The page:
Reacting to the commissioner's comment, immigration attorney Erika Pinheiro says the problem is not new.
"I'm sorry but the commissioner absolutely cannot attribute this to the surge," she says. "This is something that's gone on for many years. At a minimum, we can expect CBP to respect the basic human dignity of these children."
Pinheiro is directing attorney at the Esperanza Immigrant Rights Project, a Los Angeles-based organization that made available many of the child complainants who were interviewed for this story.
There are also complaints of verbal abuse, of agents calling the children and teenagers "parasites," "dogs," "whores" and worse, and threatening them with bodily harm.
A legal services project by the American Bar Association in the Rio Grande Valley filed 74 complaints on behalf of child immigrants in 2013.
"We understand that there are lots of children, and that the officers are under extreme pressure. There's not enough space; it's very stressful," says Michelle Quintero Millan, staff attorney with ProBAR. "But at the same time, treating kids in this way ... it's inappropriate, regardless of the humanitarian disaster that's going on right now."
CBP Commissioner Kerlikowske said he has read a synopsis of the most recent complaints filed by the five groups last month. "What I did not see," he said, "other than several complaints of offensive language, I didn't see complaints of assault or use of force."
But there were complaints of physical abuse.
A 17-year-old Guatemalan named Jose Miguel says agents repeatedly kicked him and his cellmates awake at night to conduct the count.
"Maybe they can't handle so many kids," he says. "They're fed up. They're angry because they can send the adults back, but they have to attend to the children."
Shawn Moran, vice president of the National Border Patrol Council, the agents' union, was asked if some of his members might be taking out their frustrations on the child detainees.
"I don't think there's any overt attempt to try and make this more difficult than it has to be," Moran said, "especially for juveniles. Because in the end we are responsible for the well-being of people in our custody."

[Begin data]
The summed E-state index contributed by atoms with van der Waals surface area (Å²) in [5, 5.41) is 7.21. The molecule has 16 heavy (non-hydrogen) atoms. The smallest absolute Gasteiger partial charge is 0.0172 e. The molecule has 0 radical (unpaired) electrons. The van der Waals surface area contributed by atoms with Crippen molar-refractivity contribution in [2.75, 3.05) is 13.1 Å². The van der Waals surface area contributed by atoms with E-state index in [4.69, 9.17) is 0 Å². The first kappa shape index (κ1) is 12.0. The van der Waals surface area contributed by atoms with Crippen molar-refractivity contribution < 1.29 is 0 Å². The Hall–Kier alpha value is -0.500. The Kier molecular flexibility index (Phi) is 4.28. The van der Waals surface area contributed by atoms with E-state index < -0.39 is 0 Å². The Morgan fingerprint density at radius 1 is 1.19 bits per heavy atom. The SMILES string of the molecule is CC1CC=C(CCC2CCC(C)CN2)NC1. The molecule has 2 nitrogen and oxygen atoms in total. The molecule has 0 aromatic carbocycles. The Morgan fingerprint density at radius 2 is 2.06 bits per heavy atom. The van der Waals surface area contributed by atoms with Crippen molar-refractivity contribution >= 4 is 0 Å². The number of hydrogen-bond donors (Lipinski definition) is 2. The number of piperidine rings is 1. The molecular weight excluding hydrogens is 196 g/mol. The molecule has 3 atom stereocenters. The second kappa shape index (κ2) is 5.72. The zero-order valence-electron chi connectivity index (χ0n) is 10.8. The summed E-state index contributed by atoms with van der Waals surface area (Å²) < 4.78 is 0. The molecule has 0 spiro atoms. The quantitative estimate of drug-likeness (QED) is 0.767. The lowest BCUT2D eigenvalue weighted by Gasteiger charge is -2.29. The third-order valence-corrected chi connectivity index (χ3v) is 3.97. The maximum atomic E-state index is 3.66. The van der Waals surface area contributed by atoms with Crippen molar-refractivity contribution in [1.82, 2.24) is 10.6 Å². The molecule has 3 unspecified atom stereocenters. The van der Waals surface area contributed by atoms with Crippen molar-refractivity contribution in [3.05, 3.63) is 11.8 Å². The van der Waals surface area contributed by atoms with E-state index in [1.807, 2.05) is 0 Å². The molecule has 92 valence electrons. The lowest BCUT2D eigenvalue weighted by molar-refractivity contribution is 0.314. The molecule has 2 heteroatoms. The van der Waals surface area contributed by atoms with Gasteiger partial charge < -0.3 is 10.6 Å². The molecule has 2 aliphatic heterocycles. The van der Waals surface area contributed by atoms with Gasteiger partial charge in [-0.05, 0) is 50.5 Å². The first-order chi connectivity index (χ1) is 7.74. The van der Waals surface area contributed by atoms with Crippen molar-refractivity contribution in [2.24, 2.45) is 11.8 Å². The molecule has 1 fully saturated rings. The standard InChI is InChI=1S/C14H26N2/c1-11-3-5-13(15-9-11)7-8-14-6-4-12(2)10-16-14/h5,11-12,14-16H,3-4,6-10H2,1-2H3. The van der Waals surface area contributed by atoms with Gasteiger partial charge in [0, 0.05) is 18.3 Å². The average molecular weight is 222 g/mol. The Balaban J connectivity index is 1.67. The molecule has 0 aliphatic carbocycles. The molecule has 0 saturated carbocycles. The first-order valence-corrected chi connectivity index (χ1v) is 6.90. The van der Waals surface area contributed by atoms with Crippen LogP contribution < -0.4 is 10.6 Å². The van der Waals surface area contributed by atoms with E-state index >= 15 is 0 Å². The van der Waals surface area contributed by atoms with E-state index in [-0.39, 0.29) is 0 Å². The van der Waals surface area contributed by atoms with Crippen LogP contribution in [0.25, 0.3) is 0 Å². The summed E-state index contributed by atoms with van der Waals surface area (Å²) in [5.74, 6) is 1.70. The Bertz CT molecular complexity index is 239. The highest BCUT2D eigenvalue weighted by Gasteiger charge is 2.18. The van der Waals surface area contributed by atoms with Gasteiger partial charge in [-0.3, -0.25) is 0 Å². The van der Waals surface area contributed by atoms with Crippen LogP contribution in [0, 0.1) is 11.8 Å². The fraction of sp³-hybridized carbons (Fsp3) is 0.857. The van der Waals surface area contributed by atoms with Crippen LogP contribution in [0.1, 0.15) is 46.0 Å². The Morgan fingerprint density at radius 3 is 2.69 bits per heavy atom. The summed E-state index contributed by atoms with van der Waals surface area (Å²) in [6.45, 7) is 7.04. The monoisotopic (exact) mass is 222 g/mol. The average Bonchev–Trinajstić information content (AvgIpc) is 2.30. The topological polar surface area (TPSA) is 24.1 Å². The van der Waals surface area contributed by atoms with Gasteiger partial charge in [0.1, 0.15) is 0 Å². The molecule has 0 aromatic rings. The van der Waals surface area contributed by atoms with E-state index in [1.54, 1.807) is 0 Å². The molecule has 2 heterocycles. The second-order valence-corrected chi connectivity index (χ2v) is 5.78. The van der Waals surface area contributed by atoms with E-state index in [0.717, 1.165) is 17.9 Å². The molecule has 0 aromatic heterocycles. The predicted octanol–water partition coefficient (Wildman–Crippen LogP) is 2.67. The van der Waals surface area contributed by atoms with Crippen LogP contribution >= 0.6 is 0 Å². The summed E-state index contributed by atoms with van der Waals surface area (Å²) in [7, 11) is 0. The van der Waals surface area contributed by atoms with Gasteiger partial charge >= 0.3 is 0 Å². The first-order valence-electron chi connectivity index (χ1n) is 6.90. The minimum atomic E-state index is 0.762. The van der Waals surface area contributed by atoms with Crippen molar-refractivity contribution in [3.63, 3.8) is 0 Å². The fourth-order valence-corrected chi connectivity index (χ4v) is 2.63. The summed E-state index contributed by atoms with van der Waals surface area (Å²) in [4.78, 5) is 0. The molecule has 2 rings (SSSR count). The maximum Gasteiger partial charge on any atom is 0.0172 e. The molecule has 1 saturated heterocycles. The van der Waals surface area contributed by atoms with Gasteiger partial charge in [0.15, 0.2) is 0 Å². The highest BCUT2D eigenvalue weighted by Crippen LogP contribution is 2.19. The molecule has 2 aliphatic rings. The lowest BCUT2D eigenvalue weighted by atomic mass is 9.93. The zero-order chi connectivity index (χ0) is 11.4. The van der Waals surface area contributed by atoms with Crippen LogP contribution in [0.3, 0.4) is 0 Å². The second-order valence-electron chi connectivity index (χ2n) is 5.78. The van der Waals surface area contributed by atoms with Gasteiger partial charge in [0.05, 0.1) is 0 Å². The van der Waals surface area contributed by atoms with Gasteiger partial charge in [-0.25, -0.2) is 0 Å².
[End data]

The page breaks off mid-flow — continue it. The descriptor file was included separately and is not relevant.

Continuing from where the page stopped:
Immigrant attorneys characterize the alleged mistreatment by the Border Patrol as "systemic," but it's unclear how widespread it is.
A dozen immigrant mothers and children were interviewed who had nothing to do with the formal complaints. All of them agreed the cells were cramped and cold, and the bologna sandwiches were terrible, but they said they were well-treated.
"The treatment we received was good, up to a certain point, because Americans are excellent human beings," said Osiris Sandoval, a 26-year-old mother from Honduras who was sitting at the McAllen, Texas, bus station after being released from Border Patrol custody.
Customs and Border Protection knows it has an accountability problem. Immigrant rights groups have filed these types of abuse complaints for years to the Department of Homeland Security's Office of Inspector General and the Office for Civil Rights and Civil Liberties. The lawyers say the grievances usually never go anywhere; CBP investigators have reportedly responded to the recent complaints by interviewing about a dozen of the children on the telephone.
Last month, the agency removed its head of internal affairs, James Tomsheck, amid accusations that he ignored misconduct by CBP officers, who comprise the nation's largest police force.
Commissioner Kerlikowske came in five months ago with the goal of straightening out a troubled agency. Faced with growing criticism of its treatment of the Central American children, now the question is whether the Border Patrol will be more responsive to these complaints.